By Tom Sellar
By Emily Warner
By R.C. Baker
By Alexis Soloski
By Alexis Soloski
By R. C. Baker
By Alexis Soloski
By Tom Sellar
Around this time of year, many New Yorkers suffer from Seasonal Affective Disorder. The gray days and early darkness can occasion despair and a craving for carbohydrate-heavy foods. Happily, theater critics aren't so susceptible to the winter blues. Our season is in full swing—chockablock with plays and unclassifiable performance works. To survey the past months, Voice critics Eric Grode, Tom Sellar, and Alexis Soloski met to discuss the good, the bad, and the cataclysmic.
Alexis Soloski: So what are some of your favorite shows so far this season?
Eric Grode: Ivo van Hove's La Voix humaine, which he directed on Governors Island as part of the New Island Festival of Dutch performance. You left the central space of the festival, which was very exuberant, and just walked and walked to this godforsaken part of the island. La Voix humaine is a Jean Cocteau piece in which a character is having a phone conversation with a guy who has dumped her. It was very peppy, but very bleak. This woman is so alone, the world has shut down around her. And the walk to the performance space gave you the same experience.
Tom Sellar: I liked another piece from the New Island Festival, Braakland, by a group called Compagnie Dakar, which was based on two novels by J.M. Coetzee, performed on a field. Very powerful and moving, disturbing and dark. It was about various figures who find themselves in the same post-industrial space and how the power dynamic kicks in. There was plenty of violence and political rage, just as in all of Coetzee's writing. It was very beautiful.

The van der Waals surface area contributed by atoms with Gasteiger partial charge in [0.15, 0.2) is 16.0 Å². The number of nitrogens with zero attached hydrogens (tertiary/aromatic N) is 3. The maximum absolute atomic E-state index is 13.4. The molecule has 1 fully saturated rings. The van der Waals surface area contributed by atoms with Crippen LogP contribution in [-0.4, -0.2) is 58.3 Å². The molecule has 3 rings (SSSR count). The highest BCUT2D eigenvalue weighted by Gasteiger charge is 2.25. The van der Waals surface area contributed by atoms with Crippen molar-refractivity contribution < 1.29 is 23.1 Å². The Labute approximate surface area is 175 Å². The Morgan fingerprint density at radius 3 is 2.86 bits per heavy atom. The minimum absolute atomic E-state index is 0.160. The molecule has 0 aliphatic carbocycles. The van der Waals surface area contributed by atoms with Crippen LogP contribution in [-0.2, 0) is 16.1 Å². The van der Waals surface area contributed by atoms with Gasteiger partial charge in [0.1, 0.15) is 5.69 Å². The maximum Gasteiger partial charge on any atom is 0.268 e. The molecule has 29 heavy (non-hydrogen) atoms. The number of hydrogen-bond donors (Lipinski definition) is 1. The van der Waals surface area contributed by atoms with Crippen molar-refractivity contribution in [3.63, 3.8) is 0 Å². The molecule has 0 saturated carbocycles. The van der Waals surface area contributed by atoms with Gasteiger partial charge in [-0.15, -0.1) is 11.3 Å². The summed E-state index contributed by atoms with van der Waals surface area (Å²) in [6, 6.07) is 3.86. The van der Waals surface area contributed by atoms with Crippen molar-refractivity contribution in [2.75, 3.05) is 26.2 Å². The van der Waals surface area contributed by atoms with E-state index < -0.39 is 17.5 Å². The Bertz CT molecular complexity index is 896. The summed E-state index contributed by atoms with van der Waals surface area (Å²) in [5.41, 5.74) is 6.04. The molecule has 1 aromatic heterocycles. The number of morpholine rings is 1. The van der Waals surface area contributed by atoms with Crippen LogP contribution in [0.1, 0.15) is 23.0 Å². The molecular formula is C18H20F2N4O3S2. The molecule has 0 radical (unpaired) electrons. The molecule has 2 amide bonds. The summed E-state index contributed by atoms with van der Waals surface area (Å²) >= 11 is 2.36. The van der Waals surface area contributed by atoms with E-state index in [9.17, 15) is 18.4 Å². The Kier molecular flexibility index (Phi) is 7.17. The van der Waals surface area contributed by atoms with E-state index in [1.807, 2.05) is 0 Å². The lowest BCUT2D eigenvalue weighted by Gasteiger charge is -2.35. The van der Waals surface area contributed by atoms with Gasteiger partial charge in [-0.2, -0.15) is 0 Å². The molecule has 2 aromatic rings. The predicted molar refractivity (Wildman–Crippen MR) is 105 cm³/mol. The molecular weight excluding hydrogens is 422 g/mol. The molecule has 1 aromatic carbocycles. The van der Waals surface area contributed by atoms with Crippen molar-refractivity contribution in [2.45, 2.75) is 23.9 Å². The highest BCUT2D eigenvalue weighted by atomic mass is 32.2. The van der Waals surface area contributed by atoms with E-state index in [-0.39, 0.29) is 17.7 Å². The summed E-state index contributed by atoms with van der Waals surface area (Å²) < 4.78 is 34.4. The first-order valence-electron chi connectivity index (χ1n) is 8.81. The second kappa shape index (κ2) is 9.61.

AS: The New Island shows I attended weren't nearly so good, so I think I'll pick L'Effet de Serge, at Under the Radar. It's a small, self-contained piece about a man who devises low-tech special effects in his spare time. It breaks my heart.
TS: Another of my choices is Anna Deavere Smith's Let Me Down Easy.
EG: Yes, that's on my list of favorites, too.
TS: I thought it was wonderful to see a piece that takes on a serious subject—ideas about grace, mortality, and the limitations of the body.
EG: I found myself thinking of it very recently. I just saw Nature Theater of Oklahoma's Romeo and Juliet. So many of the people they interviewed about the plot of Romeo and Juliet couldn't remember how the death scenes work, and, OK, it is a little complicated, but it made me think about all those people in Let Me Down Easy who ask, "How are you going to die?" and how Deavere Smith took on that question in such a haunting way.
AS: She's an extraordinary performer, but I felt there were too many ideas, too many questions. There was a show about death and also a show about health care (a very short one) and another about the potentials of the body. I found it too diffuse.
EG: Maybe she's too famous now or has too much access. I wasn't interested in a lot of the celebrities she included—although my wife and I still talk about how our two-year-old eats muffins very much like her Lance Armstrong does.
TS: I also really enjoyed Nature Theater's Romeo and Juliet. I'm not sure about the final gesture of the piece, but for my money, it's as off-kilter and yet as smart as downtown theater can get. I like the tension between the theatricality of what they were doing and the language they were using as a source text, in that flattened telegraphic way.
AS: Yes, but they did that in No Dice, and now they're doing it again. They're brilliant, but I'd like to see them take on something new. OK, any least favorite shows?